make me think sometimes that those ancient seers, or
interpreters of the secrets of heaven and the counsels
of the Divine mind, had some glimpse of the truth,
when they said that men are born in order to suffer
the penalty for some sins committed in a former life ;
and that the idea is true which we find in Aristotle,
that we are suffering some such punishment as theirs of
old, who fell into the hands of those Etruscan bandits,
and were put to death with a studied cruelty ; their
living bodies being tied to dead bodies, face to face,
in closest possible conjunction : that so our souls are
* See p. 29.



196 CICERO'S RELIGION.

coupled to our bodies, united like the living with the
dead."

But whatever might have been the theological side,
if one may so express it, of Cicero's religion, the moral
aphorisms which meet us here and there in his works
have often in them a teaching which comes near the
tone of Christian ethics. The words of Petrarch are
hardly too strong "You would fancy sometimes it
was not a Pagan philosopher but a Christian apostle
who was speaking " * These are but a few out of
many which might be quoted : " Strive ever for the
truth, and so reckon as that not thou art mortal, but
only this thy body ; for thou art not that which this
outward form of thine shows forth, but each man's
mind, that is the real man not the shape which can
be traced with the finger." t " Yea, rather, they live
who have escaped from the bonds of their flesh
as from a prison-house." " Follow after justice and
duty ; such a life is the path to heaven, and into yon
assembly of those who have once lived, and now, re-
leased from the body, dwell in that place." Where,
in any other heathen writer, shall we find such noble
words as those which close the apostrophe in the Tus-
culans ? " One single day well spent, and in accord-
ance with thy precepts, were better to be chosen than
an immortality of sin ! " J He is addressing himself,
it is true, to Philosophy ; but his Philosophy is here
little less than the "Wisdom of Scripture : and the

* " Interdum non Paganum philosophum, sed apostolum loqui
putes."

t ' The Dream of Scipio.' J Tusc., v. 2.



CICERO'S RELIGION. 197

spiritual aspiration is the same only uttered under
greater difficulties as that of the Psalmist when he
exclaims, "One day in thy courts is better than a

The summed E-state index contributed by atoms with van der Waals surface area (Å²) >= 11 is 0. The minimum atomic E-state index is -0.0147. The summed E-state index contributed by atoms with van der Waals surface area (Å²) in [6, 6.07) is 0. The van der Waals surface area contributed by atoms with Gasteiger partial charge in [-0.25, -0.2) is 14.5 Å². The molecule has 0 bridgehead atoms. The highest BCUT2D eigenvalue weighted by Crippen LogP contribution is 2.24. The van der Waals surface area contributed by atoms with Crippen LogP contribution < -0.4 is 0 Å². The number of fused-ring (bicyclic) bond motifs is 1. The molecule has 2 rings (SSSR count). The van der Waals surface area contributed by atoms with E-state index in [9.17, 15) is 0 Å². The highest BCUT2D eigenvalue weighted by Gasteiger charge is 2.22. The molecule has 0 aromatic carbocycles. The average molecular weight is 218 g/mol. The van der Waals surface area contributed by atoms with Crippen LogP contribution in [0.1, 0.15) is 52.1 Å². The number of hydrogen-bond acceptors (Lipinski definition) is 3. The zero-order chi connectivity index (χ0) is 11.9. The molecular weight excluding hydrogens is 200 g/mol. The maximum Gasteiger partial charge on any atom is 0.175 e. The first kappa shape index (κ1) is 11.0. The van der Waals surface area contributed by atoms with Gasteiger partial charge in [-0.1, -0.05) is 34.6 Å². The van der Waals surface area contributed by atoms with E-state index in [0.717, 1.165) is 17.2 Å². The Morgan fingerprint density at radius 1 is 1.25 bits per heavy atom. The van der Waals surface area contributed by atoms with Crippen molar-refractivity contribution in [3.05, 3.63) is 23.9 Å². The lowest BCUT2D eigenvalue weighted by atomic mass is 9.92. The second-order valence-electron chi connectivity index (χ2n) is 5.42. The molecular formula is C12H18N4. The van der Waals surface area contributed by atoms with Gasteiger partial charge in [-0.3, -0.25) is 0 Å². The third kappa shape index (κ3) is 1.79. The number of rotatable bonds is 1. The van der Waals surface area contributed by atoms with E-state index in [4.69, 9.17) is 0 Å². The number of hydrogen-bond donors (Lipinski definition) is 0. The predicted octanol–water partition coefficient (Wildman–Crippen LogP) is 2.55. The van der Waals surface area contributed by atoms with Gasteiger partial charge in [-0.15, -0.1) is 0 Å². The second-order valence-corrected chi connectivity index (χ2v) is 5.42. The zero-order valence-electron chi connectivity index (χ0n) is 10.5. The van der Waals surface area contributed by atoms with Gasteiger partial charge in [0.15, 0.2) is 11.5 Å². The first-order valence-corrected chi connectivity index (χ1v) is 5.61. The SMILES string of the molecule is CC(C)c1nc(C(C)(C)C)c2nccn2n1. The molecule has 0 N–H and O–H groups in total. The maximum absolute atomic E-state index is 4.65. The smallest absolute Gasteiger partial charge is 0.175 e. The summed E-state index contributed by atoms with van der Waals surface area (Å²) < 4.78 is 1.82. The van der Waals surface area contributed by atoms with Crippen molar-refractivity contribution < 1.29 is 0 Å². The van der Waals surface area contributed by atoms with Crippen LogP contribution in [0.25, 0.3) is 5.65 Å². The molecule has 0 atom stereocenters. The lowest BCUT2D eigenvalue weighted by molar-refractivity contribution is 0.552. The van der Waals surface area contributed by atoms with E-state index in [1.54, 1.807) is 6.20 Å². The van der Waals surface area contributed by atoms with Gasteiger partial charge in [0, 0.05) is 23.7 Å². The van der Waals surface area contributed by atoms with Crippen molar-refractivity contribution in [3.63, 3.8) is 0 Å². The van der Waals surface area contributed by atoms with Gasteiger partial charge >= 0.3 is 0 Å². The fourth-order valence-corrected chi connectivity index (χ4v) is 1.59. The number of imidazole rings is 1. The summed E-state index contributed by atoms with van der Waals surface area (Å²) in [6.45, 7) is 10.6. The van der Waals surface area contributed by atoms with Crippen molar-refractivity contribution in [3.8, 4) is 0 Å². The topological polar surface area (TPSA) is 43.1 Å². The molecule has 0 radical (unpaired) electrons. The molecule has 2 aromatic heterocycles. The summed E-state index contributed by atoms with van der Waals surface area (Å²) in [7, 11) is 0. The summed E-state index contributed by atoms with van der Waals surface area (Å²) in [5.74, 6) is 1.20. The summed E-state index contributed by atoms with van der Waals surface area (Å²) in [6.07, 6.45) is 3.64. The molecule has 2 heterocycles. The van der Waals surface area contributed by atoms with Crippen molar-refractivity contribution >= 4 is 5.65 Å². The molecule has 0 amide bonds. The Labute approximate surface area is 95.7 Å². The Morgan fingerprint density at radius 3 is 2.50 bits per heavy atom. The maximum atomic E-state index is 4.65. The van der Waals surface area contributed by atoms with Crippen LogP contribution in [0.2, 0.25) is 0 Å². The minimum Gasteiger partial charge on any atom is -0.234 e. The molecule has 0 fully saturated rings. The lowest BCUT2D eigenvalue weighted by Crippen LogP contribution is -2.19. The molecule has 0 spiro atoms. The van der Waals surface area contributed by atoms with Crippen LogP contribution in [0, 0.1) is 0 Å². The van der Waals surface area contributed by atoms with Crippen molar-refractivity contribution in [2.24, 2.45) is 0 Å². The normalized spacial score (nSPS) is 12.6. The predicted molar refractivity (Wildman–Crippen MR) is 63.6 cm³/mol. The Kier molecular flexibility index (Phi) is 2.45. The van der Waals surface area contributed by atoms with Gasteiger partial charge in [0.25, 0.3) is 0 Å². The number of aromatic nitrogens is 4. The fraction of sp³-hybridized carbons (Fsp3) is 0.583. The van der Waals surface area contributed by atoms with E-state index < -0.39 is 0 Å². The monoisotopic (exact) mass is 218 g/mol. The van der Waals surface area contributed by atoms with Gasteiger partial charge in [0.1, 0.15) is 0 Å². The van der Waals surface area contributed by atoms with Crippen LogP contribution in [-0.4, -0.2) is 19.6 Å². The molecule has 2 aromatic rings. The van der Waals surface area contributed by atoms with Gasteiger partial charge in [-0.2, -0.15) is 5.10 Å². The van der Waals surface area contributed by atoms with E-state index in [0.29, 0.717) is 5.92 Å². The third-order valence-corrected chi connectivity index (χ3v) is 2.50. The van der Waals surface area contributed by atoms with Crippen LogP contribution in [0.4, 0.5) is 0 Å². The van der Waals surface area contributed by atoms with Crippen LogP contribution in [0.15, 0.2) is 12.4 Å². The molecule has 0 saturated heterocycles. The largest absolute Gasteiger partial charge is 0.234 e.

thousand ! " We may or may not adopt Erasmus's view
of his inspiration or rather, inspiration is a word which
has more than one definition, and this would depend
upon which definition we take ; but we may well
sympathise with the old scholar when he says " I
feel a better man for reading Cicero."



END OP CICERO.



PRINTED BY WILLIAM BLACKWOOD AND SONS, EDINBURGH.



PLINY'S LETTERS



BY THE



REV. \ALFRED CHURCH, M.A.

HEAD-MASTER OF THE ROYAL GRAMMAR-SCHOOL,
HENLEY-ON-THAMES



REV. W. J. BRODRIBB, M.A.

LATE FELLOW OF ST JOHN'S COLLEGE,
CAMBRIDGE



WILLIAM BLACKWOOD AND SONS

EDINBURGH AND LONDON

MDCCCLXXII



CONTENTS.



PAGE

CHAP. i. PLINY'S EARLY DAYS SKETCH OP THE REIGNS

OF VESPASIAN AND TITUS PLINY THE

ELDER 1

it II. THE GREAT ERUPTION OF VESUVIUS, . . 12
ii III. REIGN OF TERROR DOMITIAN'S LAST DAYS

BANISHMENT OF THE PHILOSOPHERS, . 25
ii IV. THE NEW AGE VENGEANCE ON THE INFOR-
MERSTHE GREAT PROVINCIAL TRIALS, 30
ii V. THE ROMAN BAR PLINY'S PRACTICE IN THE

COURT OF THE HUNDRED, . . . 44

n VI. MEN OF LETTERS AT ROME, ... 61

ii VII. PUBLIC READINGS, 80

n vin. COMUM, PLINY'S BIRTHPLACE HIS LIVELY

INTEREST IN ITS WELFARE, ... 90

n ix. PLINY'S FAMILY AND FRIENDS, . . . 101

n X. COUNTRY LIFE PLINY'S VILLAS, . . 124

i XI. PLINY IN HIS PROVINCE, . . . . 141

n xii. PLINY'S OPINIONS AND HABITS, . . . 156



ADYEETISEMENT.



MANY of the translations in this volume are our own.
Sometimes we have borrowed from the versions of
Lord Orrery and Melmoth. Occasionally we have
had the advantage, of which we "beg to express our
hearty appreciation, of the versions which Dean
Merivale gives in his ' History of the Romans under
the Empire.'



INTRODUCTORY NOTE.



As this work is not arranged in a regular biographical
form, it seems advisable to give a brief sketch of the
main events in the life of the Author of these Letters.
Most of these events the reader will find related at
greater length as he proceeds.

Pliny the younger was born A.D. 62. In A.D. 79 ho
witnessed the great eruption of Vesuvius. In the
following year he commenced practice as an advocate
in Rome. For a short time he served as a military
tribune in Syria. Eeturning to Eome, he was made
Quaestor; and in A.D. 93, Praetor. In A.D. 100, he
was Consul. He also filled at some time the office of
Prefect of the Treasury, and he was one of the Com-
missioners of the Tiber. He belonged to the College
of Augurs. In A.D. 103, he went as Propraetor to the
province of Pontus and Bithynia, an office which he
held for about two years. "We know nothing of him
later than the year 107. He was twice married, but
left no children.



PLINY'S LETTERS.



CHAPTEE I.

PLINY'S EARLY DAYS SKETCH OF THE REIGNS OP
VESPASIAN AND TITUS PLINY THE ELDER.

~No reading can be pleasanter or more instructive than
the correspondence of a clever and accomplished man,
whose circumstances have brought him into continual
contact with the politics and literature of his day.
Cicero's letters are certainly among the most interest-
ing remains of antiquity. Those of the younger Pliny
are indeed the work of a man many degrees intellec-
tually inferior to Cicero, but they have deservedly
found many attentive readers in modern times. They
throw much light on that period of transition in the
history of mankind which began with the origin and
rise of the Christian Church ; and, as we read them,
we feel that there is something in their general tone
and character which makes them a sort of link between
the old and new worlds.

A. c. vol. xi. A



2 PLINTS LETTERS.

Caius Plinius Csecilius Secundus such was his full
Roman name is familiarly known as " the younger
Pliny," to distinguish him from his uncle, and father
by adoption, the famous naturalist. His mother,
Plinia, was this uncle's sister. His father, Caius